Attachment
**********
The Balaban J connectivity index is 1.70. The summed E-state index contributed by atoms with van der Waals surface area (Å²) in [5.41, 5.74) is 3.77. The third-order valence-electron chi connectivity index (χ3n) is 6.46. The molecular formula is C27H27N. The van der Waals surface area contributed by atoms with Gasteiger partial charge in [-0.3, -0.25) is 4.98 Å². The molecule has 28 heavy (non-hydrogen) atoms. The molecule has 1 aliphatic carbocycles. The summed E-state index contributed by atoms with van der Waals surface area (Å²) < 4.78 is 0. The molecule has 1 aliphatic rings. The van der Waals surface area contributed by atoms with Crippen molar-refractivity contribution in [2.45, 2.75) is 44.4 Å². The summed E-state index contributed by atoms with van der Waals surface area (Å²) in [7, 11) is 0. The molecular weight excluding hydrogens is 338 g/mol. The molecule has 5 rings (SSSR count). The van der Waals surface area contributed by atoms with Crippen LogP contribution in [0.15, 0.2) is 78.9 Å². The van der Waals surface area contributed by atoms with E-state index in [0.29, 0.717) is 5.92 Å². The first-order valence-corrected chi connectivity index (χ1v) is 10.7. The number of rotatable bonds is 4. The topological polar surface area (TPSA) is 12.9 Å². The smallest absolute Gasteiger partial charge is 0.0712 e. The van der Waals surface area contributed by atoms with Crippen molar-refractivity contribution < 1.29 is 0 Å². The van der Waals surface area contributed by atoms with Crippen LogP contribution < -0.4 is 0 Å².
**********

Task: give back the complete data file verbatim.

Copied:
The Balaban J connectivity index is 1.70. The summed E-state index contributed by atoms with van der Waals surface area (Å²) in [5.41, 5.74) is 3.77. The third-order valence-electron chi connectivity index (χ3n) is 6.46. The molecular formula is C27H27N. The van der Waals surface area contributed by atoms with Gasteiger partial charge in [-0.3, -0.25) is 4.98 Å². The molecule has 28 heavy (non-hydrogen) atoms. The molecule has 1 aliphatic carbocycles. The summed E-state index contributed by atoms with van der Waals surface area (Å²) < 4.78 is 0. The molecule has 1 aliphatic rings. The van der Waals surface area contributed by atoms with Crippen molar-refractivity contribution in [2.45, 2.75) is 44.4 Å². The summed E-state index contributed by atoms with van der Waals surface area (Å²) in [7, 11) is 0. The molecular weight excluding hydrogens is 338 g/mol. The molecule has 5 rings (SSSR count). The van der Waals surface area contributed by atoms with Crippen LogP contribution in [0.15, 0.2) is 78.9 Å². The van der Waals surface area contributed by atoms with E-state index in [0.29, 0.717) is 5.92 Å². The first-order valence-corrected chi connectivity index (χ1v) is 10.7. The number of rotatable bonds is 4. The topological polar surface area (TPSA) is 12.9 Å². The smallest absolute Gasteiger partial charge is 0.0712 e. The van der Waals surface area contributed by atoms with Crippen molar-refractivity contribution < 1.29 is 0 Å². The van der Waals surface area contributed by atoms with Crippen LogP contribution < -0.4 is 0 Å².